Thank you both very much for your feedback!
I agree, the
IF not exists()
Technique is definitely flawed; I have seen this approach fail many times. Very good point about combining the existence check with the insert!
The locking hints in the second example will also, most definitely, block other processes. As you know, the blocking in that example is deliberate because we wish to ensure that multiple instances of a proc cannot run simultaneously. You are also correct that this can still produce unexpected results (blocking attempts to lock other rows).
The benefit is that, because you are simply acquiring a lock on a table that serves no other purpose than to be locked, you can block processes you wish you block, without blocking access to 'real' tables (and thus blocking processes you may not wish to be blocked).
Perhaps I should have been clearer in the article. The first two--I believe to be flawed--examples were approaches that I have seen used in the past. For this reason I concluded that if you needed to serialize calls in this manner, it would be best to use sp_getapplock (rather than the first two examples).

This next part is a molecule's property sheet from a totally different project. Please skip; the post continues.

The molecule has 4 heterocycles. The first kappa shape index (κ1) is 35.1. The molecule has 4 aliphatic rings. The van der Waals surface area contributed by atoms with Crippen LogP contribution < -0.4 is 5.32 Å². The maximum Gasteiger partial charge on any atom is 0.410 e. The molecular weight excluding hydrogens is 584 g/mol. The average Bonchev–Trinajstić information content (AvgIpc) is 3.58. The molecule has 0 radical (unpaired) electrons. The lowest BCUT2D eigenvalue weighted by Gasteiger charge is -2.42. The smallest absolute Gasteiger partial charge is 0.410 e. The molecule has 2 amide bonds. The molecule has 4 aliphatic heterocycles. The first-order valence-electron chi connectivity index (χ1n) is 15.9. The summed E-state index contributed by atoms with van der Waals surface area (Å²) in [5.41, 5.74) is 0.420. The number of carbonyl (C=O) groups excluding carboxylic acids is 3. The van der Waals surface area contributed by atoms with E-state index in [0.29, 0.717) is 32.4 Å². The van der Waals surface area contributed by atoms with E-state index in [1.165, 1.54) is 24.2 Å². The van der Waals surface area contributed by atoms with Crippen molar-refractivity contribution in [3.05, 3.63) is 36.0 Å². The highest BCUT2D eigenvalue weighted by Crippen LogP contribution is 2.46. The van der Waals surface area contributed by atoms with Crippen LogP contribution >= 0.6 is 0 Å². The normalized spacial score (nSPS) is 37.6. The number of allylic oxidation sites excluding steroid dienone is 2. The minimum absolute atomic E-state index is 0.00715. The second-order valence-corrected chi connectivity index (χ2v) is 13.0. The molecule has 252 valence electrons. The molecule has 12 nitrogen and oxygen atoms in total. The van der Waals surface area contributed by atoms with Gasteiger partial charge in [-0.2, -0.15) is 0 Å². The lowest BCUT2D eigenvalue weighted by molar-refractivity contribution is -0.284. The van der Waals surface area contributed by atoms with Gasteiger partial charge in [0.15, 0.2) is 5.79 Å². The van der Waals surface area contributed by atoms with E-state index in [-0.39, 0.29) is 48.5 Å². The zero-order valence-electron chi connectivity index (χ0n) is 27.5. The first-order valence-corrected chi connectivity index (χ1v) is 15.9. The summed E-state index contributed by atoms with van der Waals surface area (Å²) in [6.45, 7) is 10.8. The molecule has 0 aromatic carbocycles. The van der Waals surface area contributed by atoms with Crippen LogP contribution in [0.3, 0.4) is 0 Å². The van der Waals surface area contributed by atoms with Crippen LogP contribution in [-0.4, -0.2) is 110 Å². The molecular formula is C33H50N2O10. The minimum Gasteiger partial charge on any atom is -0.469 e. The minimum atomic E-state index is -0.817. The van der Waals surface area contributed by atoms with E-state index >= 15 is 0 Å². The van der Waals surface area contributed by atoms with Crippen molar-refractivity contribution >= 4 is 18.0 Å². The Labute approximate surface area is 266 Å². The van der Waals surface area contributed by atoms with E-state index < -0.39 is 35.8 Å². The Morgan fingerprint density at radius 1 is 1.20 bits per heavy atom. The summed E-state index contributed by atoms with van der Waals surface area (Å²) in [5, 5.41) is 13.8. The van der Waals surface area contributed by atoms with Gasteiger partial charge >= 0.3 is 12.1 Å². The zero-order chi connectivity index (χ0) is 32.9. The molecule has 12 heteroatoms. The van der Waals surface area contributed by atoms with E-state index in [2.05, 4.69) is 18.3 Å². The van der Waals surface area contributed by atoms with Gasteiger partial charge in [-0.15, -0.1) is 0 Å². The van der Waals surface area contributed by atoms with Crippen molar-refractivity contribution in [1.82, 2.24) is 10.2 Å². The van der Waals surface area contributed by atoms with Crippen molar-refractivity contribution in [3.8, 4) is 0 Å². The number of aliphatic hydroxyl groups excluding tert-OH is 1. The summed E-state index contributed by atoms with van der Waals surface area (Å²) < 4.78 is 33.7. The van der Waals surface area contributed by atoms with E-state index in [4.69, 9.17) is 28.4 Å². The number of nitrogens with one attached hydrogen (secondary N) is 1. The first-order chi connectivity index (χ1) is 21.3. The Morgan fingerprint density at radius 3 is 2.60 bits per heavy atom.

An example that springs to mind is a variation of what I first used this technique for. Imagine you have a 50 machines that are all retrieving sets of data from SQL server to process and then act on (e.g. sends an email to a customer). Also imagine that these sets of data are provided by a single stored procedure (this procedure will retrieve the N oldest rows, and then update the datestamp). As each machine completes processing of its respective set of data, it hits the PROC for a new set. Occasionally two machines will hit the database at the same time and end up with sets of data that overlap each other causing the applications to act twice on the same row(s) of data. By ensuring that only one application can call the proc at a time, you ensure that every application has a distinct set of data to work with.
I will try to think of some more examples where this might be useful.
I hope this helps!